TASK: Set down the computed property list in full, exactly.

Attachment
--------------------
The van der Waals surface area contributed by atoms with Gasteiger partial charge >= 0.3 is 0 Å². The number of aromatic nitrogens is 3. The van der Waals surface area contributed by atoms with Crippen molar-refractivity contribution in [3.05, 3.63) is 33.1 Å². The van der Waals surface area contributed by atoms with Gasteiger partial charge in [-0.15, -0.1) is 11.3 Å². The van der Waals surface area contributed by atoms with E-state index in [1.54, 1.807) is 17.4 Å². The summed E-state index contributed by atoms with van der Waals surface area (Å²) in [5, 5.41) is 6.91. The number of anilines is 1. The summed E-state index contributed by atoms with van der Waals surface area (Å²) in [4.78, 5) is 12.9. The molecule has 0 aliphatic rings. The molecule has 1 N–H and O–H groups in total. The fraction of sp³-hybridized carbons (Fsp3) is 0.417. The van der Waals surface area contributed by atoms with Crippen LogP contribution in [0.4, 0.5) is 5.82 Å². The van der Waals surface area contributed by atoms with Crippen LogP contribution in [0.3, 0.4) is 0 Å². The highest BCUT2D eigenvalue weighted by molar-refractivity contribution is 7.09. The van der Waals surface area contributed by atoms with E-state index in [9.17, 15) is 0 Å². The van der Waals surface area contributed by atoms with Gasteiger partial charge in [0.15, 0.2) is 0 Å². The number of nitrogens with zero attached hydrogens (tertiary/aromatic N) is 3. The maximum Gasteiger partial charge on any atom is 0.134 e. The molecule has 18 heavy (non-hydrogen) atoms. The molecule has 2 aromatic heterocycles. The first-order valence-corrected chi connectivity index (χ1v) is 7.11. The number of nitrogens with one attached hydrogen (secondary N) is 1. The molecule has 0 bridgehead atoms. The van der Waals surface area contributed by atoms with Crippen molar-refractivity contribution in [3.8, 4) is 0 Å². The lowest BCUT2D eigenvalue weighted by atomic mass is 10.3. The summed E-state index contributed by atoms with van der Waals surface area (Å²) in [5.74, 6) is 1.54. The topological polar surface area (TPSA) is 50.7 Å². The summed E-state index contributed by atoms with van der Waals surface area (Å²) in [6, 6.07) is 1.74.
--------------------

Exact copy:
The van der Waals surface area contributed by atoms with Gasteiger partial charge >= 0.3 is 0 Å². The number of aromatic nitrogens is 3. The van der Waals surface area contributed by atoms with Crippen molar-refractivity contribution in [3.05, 3.63) is 33.1 Å². The van der Waals surface area contributed by atoms with Gasteiger partial charge in [-0.15, -0.1) is 11.3 Å². The van der Waals surface area contributed by atoms with E-state index in [1.54, 1.807) is 17.4 Å². The summed E-state index contributed by atoms with van der Waals surface area (Å²) in [5, 5.41) is 6.91. The number of anilines is 1. The summed E-state index contributed by atoms with van der Waals surface area (Å²) in [4.78, 5) is 12.9. The molecule has 0 aliphatic rings. The molecule has 1 N–H and O–H groups in total. The fraction of sp³-hybridized carbons (Fsp3) is 0.417. The van der Waals surface area contributed by atoms with Crippen LogP contribution in [0.4, 0.5) is 5.82 Å². The van der Waals surface area contributed by atoms with Crippen LogP contribution in [0.3, 0.4) is 0 Å². The highest BCUT2D eigenvalue weighted by molar-refractivity contribution is 7.09. The van der Waals surface area contributed by atoms with E-state index in [9.17, 15) is 0 Å². The van der Waals surface area contributed by atoms with Gasteiger partial charge in [0.15, 0.2) is 0 Å². The number of nitrogens with zero attached hydrogens (tertiary/aromatic N) is 3. The maximum Gasteiger partial charge on any atom is 0.134 e. The molecule has 18 heavy (non-hydrogen) atoms. The molecule has 2 aromatic heterocycles. The first-order valence-corrected chi connectivity index (χ1v) is 7.11. The number of nitrogens with one attached hydrogen (secondary N) is 1. The molecule has 0 bridgehead atoms. The van der Waals surface area contributed by atoms with Crippen molar-refractivity contribution in [3.8, 4) is 0 Å². The lowest BCUT2D eigenvalue weighted by atomic mass is 10.3. The summed E-state index contributed by atoms with van der Waals surface area (Å²) in [5.74, 6) is 1.54. The topological polar surface area (TPSA) is 50.7 Å². The summed E-state index contributed by atoms with van der Waals surface area (Å²) in [6, 6.07) is 1.74.